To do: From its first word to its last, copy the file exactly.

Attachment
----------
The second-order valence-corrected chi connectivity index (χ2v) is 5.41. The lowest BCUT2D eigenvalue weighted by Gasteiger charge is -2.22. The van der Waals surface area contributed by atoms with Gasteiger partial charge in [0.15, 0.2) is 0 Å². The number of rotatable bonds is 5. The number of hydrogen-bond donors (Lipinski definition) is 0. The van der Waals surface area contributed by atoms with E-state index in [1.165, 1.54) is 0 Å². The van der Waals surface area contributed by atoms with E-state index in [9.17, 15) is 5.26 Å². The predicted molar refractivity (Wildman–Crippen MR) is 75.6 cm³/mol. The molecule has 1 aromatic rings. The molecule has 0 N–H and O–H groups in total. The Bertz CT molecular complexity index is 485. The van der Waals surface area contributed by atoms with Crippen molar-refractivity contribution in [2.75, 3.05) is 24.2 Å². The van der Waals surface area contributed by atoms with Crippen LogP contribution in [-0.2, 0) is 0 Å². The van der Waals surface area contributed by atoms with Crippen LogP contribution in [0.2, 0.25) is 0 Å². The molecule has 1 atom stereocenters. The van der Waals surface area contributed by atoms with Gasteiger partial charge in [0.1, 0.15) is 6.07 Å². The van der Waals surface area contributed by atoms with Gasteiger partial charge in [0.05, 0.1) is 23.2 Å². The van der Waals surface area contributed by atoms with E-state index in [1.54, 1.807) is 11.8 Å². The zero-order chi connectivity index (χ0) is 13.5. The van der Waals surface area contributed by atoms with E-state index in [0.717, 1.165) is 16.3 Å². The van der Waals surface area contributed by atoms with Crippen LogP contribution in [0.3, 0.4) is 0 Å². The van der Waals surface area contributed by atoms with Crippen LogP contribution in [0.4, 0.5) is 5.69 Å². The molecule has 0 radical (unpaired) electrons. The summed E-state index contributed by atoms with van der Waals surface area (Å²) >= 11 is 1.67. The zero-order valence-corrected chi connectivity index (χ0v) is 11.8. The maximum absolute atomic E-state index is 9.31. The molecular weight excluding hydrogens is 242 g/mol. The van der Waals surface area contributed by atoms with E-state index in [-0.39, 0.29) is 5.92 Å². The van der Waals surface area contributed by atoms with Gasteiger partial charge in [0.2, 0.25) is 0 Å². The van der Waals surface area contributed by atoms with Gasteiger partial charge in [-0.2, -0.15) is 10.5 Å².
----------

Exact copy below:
The second-order valence-corrected chi connectivity index (χ2v) is 5.41. The lowest BCUT2D eigenvalue weighted by Gasteiger charge is -2.22. The van der Waals surface area contributed by atoms with Gasteiger partial charge in [0.15, 0.2) is 0 Å². The number of rotatable bonds is 5. The number of hydrogen-bond donors (Lipinski definition) is 0. The van der Waals surface area contributed by atoms with E-state index in [1.165, 1.54) is 0 Å². The van der Waals surface area contributed by atoms with E-state index in [9.17, 15) is 5.26 Å². The predicted molar refractivity (Wildman–Crippen MR) is 75.6 cm³/mol. The molecule has 1 aromatic rings. The molecule has 0 N–H and O–H groups in total. The Bertz CT molecular complexity index is 485. The van der Waals surface area contributed by atoms with Crippen molar-refractivity contribution in [2.75, 3.05) is 24.2 Å². The van der Waals surface area contributed by atoms with Crippen LogP contribution in [-0.2, 0) is 0 Å². The van der Waals surface area contributed by atoms with Crippen LogP contribution in [0.2, 0.25) is 0 Å². The molecule has 1 atom stereocenters. The van der Waals surface area contributed by atoms with Gasteiger partial charge in [0.1, 0.15) is 6.07 Å². The van der Waals surface area contributed by atoms with Gasteiger partial charge in [0.05, 0.1) is 23.2 Å². The van der Waals surface area contributed by atoms with E-state index in [1.54, 1.807) is 11.8 Å². The zero-order chi connectivity index (χ0) is 13.5. The van der Waals surface area contributed by atoms with E-state index in [0.717, 1.165) is 16.3 Å². The van der Waals surface area contributed by atoms with Crippen LogP contribution in [0.3, 0.4) is 0 Å². The van der Waals surface area contributed by atoms with Crippen LogP contribution in [0.4, 0.5) is 5.69 Å². The molecule has 0 radical (unpaired) electrons. The summed E-state index contributed by atoms with van der Waals surface area (Å²) >= 11 is 1.67. The zero-order valence-corrected chi connectivity index (χ0v) is 11.8. The maximum absolute atomic E-state index is 9.31. The molecular weight excluding hydrogens is 242 g/mol. The van der Waals surface area contributed by atoms with E-state index in [-0.39, 0.29) is 5.92 Å². The van der Waals surface area contributed by atoms with Gasteiger partial charge in [0.2, 0.25) is 0 Å². The van der Waals surface area contributed by atoms with Gasteiger partial charge in [-0.2, -0.15) is 10.5 Å².